ALASKAN SALMON APPROVED FOR MSC'S "FISH FOREVER" LABEL

ANCHORAGE, Alaska -- Alaskan Salmon joined Western Australia Rock Lobster as the latest fishery to be certified sustainable by the Marine Stewardship Council, the London-based nonprofit organization which launched the "Fish Forever" environmental label program last year.More than 100 major seafood buyers around the world have pledged to purchase from MSC-certified sources. In the United States the

ANCHORAGE, Alaska -- Alaskan Salmon joined Western Australia Rock Lobster as the latest fishery to be certified sustainable by the Marine Stewardship Council, the London-based nonprofit organization which launched the "Fish Forever" environmental label program last year.

More than 100 major seafood buyers around the world have pledged to purchase from MSC-certified sources. In the United States the list includes operators like Whole Foods Market, Austin, Texas, corporate parent of Fresh Fields and Bread and Circus Markets; Boston-based restaurant chain Legal Sea Foods; and Shaw's Supermarkets, East Bridgewater, Mass.

With certification, salmon products from the fishery are now permitted to display the MSC label, a visual reminder directed at consumers who support programs promoting healthier oceans and adequate preservation of seafood stocks. Specifically, the moniker denotes that the fish has not been overharvested or harvested in ways that harm the marine ecosystem, according to officials.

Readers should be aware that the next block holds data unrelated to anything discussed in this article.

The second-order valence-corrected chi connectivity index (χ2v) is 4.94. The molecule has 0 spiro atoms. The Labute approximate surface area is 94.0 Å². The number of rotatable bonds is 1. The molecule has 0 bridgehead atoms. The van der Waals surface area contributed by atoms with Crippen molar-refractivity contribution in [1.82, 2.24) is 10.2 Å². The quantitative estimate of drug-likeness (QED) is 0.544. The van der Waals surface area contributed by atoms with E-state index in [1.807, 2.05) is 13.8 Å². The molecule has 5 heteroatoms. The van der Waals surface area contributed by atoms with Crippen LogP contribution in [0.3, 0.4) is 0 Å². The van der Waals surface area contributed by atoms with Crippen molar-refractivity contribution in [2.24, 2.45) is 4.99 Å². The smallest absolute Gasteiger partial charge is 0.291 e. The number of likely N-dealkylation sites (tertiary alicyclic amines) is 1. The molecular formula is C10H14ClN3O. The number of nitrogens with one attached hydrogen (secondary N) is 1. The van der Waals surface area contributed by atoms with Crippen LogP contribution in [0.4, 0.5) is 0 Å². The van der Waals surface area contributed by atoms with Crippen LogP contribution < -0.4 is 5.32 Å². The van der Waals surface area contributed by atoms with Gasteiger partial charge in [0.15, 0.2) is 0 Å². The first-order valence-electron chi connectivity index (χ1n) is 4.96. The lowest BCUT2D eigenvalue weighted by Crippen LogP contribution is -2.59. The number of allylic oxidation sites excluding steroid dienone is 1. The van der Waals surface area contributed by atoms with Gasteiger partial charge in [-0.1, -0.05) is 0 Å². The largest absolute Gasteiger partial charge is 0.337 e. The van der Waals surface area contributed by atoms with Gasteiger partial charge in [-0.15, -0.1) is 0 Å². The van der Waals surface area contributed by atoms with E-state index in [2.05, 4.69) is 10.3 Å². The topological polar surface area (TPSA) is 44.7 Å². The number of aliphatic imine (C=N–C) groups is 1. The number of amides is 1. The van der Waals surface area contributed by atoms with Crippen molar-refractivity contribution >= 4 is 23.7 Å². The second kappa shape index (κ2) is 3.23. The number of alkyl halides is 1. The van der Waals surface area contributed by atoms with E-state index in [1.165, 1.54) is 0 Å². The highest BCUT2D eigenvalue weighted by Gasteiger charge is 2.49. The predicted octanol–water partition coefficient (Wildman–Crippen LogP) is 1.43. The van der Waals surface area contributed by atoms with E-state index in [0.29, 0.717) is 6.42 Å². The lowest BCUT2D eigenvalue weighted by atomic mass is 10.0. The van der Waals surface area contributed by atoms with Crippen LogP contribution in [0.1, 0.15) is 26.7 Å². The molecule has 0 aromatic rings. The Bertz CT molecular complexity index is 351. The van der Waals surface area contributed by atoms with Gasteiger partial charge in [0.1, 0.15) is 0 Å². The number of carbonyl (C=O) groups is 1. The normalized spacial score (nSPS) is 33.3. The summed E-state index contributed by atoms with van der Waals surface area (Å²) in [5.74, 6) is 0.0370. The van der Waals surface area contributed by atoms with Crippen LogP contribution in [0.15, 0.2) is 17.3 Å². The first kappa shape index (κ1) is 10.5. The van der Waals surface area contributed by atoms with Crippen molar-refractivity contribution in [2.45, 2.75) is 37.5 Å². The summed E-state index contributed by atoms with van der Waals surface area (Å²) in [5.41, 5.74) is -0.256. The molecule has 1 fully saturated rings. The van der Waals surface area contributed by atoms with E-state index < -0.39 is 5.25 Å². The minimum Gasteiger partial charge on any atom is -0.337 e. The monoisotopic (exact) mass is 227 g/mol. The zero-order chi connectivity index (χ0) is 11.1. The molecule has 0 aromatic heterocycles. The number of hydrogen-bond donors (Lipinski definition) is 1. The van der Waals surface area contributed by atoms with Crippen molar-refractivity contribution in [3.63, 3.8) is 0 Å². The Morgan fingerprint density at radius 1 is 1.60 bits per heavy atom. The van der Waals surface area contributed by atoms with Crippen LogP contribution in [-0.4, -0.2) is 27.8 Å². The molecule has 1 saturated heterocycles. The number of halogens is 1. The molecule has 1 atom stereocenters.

"With [Alaska salmon's] high profile and international market penetration, it is the perfect product to carry our eco-label, telling consumers it is the best environmental choice in seafood," said Brendan May, MSC's chief executive officer.

Under the program, fisheries are required to meet strict, peer-reviewed standards of sustainability, said May. There are three specific standards that must be satisfied: the fishery must be managed in a way that does not deplete the number of fish or kill other species; it must operate in a manner that ensures the health and diversity of the ecosystem; and the fishery must respect international, national and local laws and regulations regarding fishing practices.

Certification is granted when a fishery demonstrates it has met all three principles and has received the approval of a peer-review panel regarding the fishery's management structure, policies and procedures, according to May.

Western Australia's Rock Lobster fishery, certified in March, practiced responsible fisheries management for 40 years when measured against the international standards established by the MSC, said officials of the organization. This lobster product, available around the world, accounts for 20% of the total value of Australia's fisheries.

Founded in 1996 as a joint initiative between the World Wildlife Fund and Unilever, MSC has worked for nearly four years to develop a market-based program to reward fisheries that are fishing responsibly.

The collapse of many fisheries, particularly in third-world countries, has had a devastating effect on the 200 million people whose jobs and income depend on the sea, according to the FAO.

On the homefront, at least 50% of U.S. consumers are concerned about the environment, MSC surveys have shown, and two-thirds of those shoppers say they are willing to pay more for products that are proven environmentally friendly and harvested in a responsible manner.